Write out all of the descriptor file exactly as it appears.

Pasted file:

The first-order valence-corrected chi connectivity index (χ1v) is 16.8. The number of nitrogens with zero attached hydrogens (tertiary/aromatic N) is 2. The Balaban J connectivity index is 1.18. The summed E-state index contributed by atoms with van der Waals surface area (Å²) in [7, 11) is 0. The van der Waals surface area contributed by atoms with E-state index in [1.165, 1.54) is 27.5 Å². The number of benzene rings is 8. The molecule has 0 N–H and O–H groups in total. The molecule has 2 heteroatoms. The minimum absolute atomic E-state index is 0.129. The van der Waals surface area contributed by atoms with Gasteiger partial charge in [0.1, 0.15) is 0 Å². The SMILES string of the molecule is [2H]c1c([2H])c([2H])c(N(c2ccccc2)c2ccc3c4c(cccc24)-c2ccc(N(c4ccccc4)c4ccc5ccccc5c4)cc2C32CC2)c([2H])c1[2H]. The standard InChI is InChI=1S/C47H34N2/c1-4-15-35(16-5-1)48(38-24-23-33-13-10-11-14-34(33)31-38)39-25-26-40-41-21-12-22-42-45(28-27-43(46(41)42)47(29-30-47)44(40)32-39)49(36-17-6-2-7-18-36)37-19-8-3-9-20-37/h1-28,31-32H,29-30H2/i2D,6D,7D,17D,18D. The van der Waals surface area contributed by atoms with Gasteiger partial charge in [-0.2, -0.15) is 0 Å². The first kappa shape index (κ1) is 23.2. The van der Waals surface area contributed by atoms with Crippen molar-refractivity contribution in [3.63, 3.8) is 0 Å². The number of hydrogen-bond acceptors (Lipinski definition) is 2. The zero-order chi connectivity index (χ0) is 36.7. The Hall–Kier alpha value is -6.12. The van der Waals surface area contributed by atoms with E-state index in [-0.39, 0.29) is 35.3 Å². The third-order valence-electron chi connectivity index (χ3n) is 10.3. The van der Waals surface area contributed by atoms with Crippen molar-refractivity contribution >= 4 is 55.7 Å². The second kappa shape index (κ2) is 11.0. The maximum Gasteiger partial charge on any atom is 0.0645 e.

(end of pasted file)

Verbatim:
The first-order valence-corrected chi connectivity index (χ1v) is 16.8. The number of nitrogens with zero attached hydrogens (tertiary/aromatic N) is 2. The Balaban J connectivity index is 1.18. The summed E-state index contributed by atoms with van der Waals surface area (Å²) in [7, 11) is 0. The van der Waals surface area contributed by atoms with E-state index in [1.165, 1.54) is 27.5 Å². The number of benzene rings is 8. The molecule has 0 N–H and O–H groups in total. The molecule has 2 heteroatoms. The minimum absolute atomic E-state index is 0.129. The van der Waals surface area contributed by atoms with Gasteiger partial charge in [0.1, 0.15) is 0 Å². The SMILES string of the molecule is [2H]c1c([2H])c([2H])c(N(c2ccccc2)c2ccc3c4c(cccc24)-c2ccc(N(c4ccccc4)c4ccc5ccccc5c4)cc2C32CC2)c([2H])c1[2H]. The standard InChI is InChI=1S/C47H34N2/c1-4-15-35(16-5-1)48(38-24-23-33-13-10-11-14-34(33)31-38)39-25-26-40-41-21-12-22-42-45(28-27-43(46(41)42)47(29-30-47)44(40)32-39)49(36-17-6-2-7-18-36)37-19-8-3-9-20-37/h1-28,31-32H,29-30H2/i2D,6D,7D,17D,18D. The van der Waals surface area contributed by atoms with Gasteiger partial charge in [-0.2, -0.15) is 0 Å². The first kappa shape index (κ1) is 23.2. The van der Waals surface area contributed by atoms with Crippen molar-refractivity contribution in [3.63, 3.8) is 0 Å². The number of hydrogen-bond acceptors (Lipinski definition) is 2. The zero-order chi connectivity index (χ0) is 36.7. The Hall–Kier alpha value is -6.12. The van der Waals surface area contributed by atoms with E-state index in [-0.39, 0.29) is 35.3 Å². The third-order valence-electron chi connectivity index (χ3n) is 10.3. The van der Waals surface area contributed by atoms with Crippen molar-refractivity contribution >= 4 is 55.7 Å². The second kappa shape index (κ2) is 11.0. The maximum Gasteiger partial charge on any atom is 0.0645 e.